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© Michaela Muller-Trutwin
HIV
Publication : Retrovirology

Accuracy estimation of foamy virus genome copying

Scientific Fields
Diseases
Organisms
Applications
Technique

Published in Retrovirology - 06 Apr 2009

Gärtner K, Wiktorowicz T, Park J, Mergia A, Rethwilm A, Scheller C

Link to Pubmed [PMID] – 19348676

Retrovirology 2009;6:32

BACKGROUND: Foamy viruses (FVs) are the most genetically stable viruses of the retrovirus family. This is in contrast to the in vitro error rate found for recombinant FV reverse transcriptase (RT). To investigate the accuracy of FV genome copying in vivo we analyzed the occurrence of mutations in HEK 293T cell culture after a single round of reverse transcription using a replication-deficient vector system. Furthermore, the frequency of FV recombination by template switching (TS) and the cross-packaging ability of different FV strains were analyzed.

RESULTS: We initially sequenced 90,000 nucleotides and detected 39 mutations, corresponding to an in vivo error rate of approximately 4 x 10-4 per site per replication cycle. Surprisingly, all mutations were transitions from G to A, suggesting that APOBEC3 activity is the driving force for the majority of mutations detected in our experimental system. In line with this, we detected a late but significant APOBEC3G and 3F mRNA by quantitative PCR in the cells. We then analyzed 170,000 additional nucleotides from experiments in which we co-transfected the APOBEC3-interfering foamy viral bet gene and observed a significant 50% drop in G to A mutations, indicating that APOBEC activity indeed contributes substantially to the foamy viral replication error rate in vivo. However, even in the presence of Bet, 35 out of 37 substitutions were G to A, suggesting that residual APOBEC activity accounted for most of the observed mutations. If we subtract these APOBEC-like mutations from the total number of mutations, we calculate a maximal intrinsic in vivo error rate of 1.1 x 10-5 per site per replication. In addition to the point mutations, we detected one 49 bp deletion within the analyzed 260000 nucleotides.Analysis of the recombination frequency of FV vector genomes revealed a 27% probability for a template switching (TS) event within a 1 kilobase (kb) region. This corresponds to a 98% probability that FVs undergo at least one additional TS event per replication cycle. We also show that a given FV particle is able to cross-transfer a heterologous FV genome, although at reduced efficiency than the homologous vector.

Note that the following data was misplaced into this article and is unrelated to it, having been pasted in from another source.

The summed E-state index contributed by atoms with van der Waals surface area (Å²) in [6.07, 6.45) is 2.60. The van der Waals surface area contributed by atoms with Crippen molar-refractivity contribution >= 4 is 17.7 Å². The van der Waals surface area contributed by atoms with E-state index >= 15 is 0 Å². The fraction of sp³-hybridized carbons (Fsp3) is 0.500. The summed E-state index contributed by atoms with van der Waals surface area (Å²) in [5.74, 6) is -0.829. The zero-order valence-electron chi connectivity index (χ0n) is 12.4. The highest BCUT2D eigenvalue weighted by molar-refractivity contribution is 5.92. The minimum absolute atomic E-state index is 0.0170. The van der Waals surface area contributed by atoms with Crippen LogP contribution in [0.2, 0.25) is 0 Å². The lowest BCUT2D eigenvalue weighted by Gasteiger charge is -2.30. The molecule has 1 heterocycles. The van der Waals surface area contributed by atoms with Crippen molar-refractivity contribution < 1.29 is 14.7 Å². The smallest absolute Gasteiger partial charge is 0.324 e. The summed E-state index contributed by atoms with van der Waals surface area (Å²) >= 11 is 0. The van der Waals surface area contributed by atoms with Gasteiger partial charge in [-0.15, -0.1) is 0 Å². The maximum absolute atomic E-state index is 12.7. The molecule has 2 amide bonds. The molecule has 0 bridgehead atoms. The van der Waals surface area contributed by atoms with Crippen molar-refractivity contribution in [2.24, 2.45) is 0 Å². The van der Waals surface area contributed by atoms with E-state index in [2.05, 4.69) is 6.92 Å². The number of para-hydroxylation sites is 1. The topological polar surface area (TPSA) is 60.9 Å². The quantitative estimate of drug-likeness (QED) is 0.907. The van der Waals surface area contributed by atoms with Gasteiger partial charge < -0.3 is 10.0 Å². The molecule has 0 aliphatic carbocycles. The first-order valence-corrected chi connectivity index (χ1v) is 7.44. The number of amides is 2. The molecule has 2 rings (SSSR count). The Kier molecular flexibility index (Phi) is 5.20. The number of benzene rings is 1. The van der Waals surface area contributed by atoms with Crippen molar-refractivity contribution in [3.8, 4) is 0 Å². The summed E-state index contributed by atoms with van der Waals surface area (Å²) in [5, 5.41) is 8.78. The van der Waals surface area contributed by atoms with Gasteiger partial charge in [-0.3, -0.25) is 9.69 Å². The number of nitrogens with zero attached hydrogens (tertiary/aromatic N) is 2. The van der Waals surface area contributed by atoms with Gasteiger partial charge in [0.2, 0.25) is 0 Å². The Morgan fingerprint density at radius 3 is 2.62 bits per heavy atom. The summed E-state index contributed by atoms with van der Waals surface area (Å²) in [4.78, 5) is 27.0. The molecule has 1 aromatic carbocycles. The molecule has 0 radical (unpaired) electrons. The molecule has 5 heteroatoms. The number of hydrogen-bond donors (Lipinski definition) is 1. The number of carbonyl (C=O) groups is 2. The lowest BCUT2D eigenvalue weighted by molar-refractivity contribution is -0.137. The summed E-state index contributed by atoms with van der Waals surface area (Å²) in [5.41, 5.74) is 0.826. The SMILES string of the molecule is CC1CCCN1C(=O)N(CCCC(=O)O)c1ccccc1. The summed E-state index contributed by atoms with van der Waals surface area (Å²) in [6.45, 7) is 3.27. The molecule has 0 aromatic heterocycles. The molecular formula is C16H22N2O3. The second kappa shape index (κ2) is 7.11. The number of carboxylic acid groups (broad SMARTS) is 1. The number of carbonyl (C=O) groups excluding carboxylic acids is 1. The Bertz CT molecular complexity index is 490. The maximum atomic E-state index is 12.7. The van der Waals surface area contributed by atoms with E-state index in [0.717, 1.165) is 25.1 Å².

CONCLUSION: Our results indicate that the copying of the FV genome is more accurate than previously thought. On the other hand recombination among FV genomes appears to be a frequent event.

http://www.ncbi.nlm.nih.gov/pubmed/19348676